“Hereditary” is more than a “dark” movie; it’s gut wrenching.  Even if you have read its reviews and you’ve seen the movie’s marketing, then you still aren’t anticipating what will transpire on screen.  (I’d even go so far as to say that the film’s marketing was misleading, but I can’t specify why here.)  Yes, there’s a obvious “Rosemary’s Baby” (1968) vibe, and it’s sometimes reminiscent of “The Exorcist” (1973), but the movie pushes well past the boundaries of those films, and it does so fairly early on.  If I, a lifelong horror fan, was turned off by this, then I’m willing to bet that it would also be too much for a lot of casual film goers.  (And indeed, while critics loved this film, audiences last year generally hated it.)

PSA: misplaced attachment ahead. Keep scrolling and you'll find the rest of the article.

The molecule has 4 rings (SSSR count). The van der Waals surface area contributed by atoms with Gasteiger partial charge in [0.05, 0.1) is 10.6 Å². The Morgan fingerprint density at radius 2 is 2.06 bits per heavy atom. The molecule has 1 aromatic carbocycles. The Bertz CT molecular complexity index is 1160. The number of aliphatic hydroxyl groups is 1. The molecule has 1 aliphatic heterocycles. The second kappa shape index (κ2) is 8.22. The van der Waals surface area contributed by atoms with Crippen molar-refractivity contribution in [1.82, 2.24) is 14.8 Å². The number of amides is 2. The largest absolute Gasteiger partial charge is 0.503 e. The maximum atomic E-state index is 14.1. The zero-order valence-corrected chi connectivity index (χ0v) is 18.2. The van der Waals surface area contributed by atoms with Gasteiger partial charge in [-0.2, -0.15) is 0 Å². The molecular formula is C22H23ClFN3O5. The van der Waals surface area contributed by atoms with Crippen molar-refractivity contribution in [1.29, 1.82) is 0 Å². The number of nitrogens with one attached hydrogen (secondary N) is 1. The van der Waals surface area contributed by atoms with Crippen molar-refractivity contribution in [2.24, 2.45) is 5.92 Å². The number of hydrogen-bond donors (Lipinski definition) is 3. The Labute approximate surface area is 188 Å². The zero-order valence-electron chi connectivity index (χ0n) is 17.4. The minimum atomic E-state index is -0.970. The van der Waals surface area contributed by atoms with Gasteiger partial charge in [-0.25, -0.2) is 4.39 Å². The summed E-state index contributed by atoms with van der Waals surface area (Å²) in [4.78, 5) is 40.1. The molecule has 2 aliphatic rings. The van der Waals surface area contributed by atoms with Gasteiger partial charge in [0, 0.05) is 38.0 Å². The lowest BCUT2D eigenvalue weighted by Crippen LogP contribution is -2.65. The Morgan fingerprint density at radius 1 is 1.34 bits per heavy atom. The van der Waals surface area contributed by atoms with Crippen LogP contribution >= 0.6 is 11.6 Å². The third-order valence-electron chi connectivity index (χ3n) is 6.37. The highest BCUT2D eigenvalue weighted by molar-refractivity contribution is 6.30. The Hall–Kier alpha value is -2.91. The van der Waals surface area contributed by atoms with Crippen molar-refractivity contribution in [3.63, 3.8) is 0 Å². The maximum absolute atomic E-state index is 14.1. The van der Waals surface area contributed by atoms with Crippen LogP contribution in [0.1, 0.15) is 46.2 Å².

I’m closing with a little bit of trivia.  Toni Collette gives a tour-de-force performance here as the troubled mother.  If she looks familiar to you, that might be because she’s also the mom in another well known supernatural horror film — M. Night Shyamalan’s “The Sixth Sense” (1999).



“Annabelle” (2014) scared the $#@& out of me!!

“Annabelle” seems like precisely the sort of horror film that shouldn’t work.  Thinly drawn characters wind their way through a series of overly familiar tropes, including, of course, the titular possessed doll.  These characters make the same baffling decisions that only people in horror movies are stupid enough to make, and cavalierly remain in dangerous situations long after you and I would have gotten the hell out of there.  The film is so reminiscent of “Rosemary’s Baby” (1968) that for a while I actually wondered if it was a remake.  And the script is pretty clunky — especially the coda at the church.